Blinky Rodriguez accepted Jesus at a Spanish service in the City of San Fernando, even though he didn’t speak Spanish. He got hooked on martial arts at age 11 in a dojo in nearby Granada Hills. By age 14, he was married and working for his uncle plastering pools for $110 a day. He never graduated high school.
He competed in and won Chuck Norris’ nationwide full contact-to-knockout tournament, which led to the formation of a national team kickboxing in Japan. Along with his brother-in-law, Benny “The Jet” Urquidez, he founded and worked the Jet Center Gym in North Hollywood offering training in martial arts.
He was managing pros and choreographing stunts for movies and attending Victory Outreach Church when his eldest son Sonny, 16, was approached by Pacoima gang members and asked the dreaded question: “Where you from?”
Lilly Urquidez, with Blinky Rodriguez her husband, when they won at the same event.
He had been dabbling in gang dress but wasn’t affiliated. “Nowhere,” Sonny replied, as he sat behind the wheel of the car.
David Carmona, 19, fired point blank into the vehicle, killing the youngster. For his brazen and senseless murder, Carmona was sentenced to 30 years in prison.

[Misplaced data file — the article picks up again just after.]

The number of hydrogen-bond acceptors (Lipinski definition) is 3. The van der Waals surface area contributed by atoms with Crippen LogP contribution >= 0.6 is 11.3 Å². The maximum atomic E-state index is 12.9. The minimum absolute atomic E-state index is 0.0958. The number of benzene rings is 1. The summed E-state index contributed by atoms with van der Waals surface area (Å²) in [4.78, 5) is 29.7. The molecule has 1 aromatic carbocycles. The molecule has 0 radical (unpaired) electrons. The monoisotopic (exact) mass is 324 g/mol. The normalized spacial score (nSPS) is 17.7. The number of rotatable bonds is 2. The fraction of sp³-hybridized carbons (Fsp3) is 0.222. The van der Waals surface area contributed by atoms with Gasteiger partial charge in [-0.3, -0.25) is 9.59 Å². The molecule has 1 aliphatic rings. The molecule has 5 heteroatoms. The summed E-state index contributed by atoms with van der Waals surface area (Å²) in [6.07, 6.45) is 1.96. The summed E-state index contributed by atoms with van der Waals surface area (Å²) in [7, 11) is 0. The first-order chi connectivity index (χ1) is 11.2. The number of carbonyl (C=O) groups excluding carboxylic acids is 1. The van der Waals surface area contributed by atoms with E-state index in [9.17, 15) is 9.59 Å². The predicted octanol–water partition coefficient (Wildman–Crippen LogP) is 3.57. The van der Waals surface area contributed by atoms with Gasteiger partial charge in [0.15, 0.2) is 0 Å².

To the dismay of the district attorney, Blinky forgave his son’s killer in court and asked for leniency for the guy whose car Carmona and an associate used to perpetrate their violence. He was a victim of circumstance, under the influence of tequila when he loaned his car, Blinky says.
God told Blinky the night before the sentencing: “Tell em to their faces you forgive them.”
Blinky’s wife ministered to the killer’s mother when she saw her break down in the courthouse bathroom.
Blinky didn’t let it die there. He began to reach out to gang members of all affiliations. One night, he visited the site where his son was murdered, and finding young hoodlums there, he witnessed to them about the power of God to transform lives.
Two years went by, and he made connections in the community that brought him into the headlines once again. He organized a meet-up in the park of gang rivals to declare a truce in the gang warfare that was scourging LA everyday.
“There was a vicious spirit of murder over our city,” he says.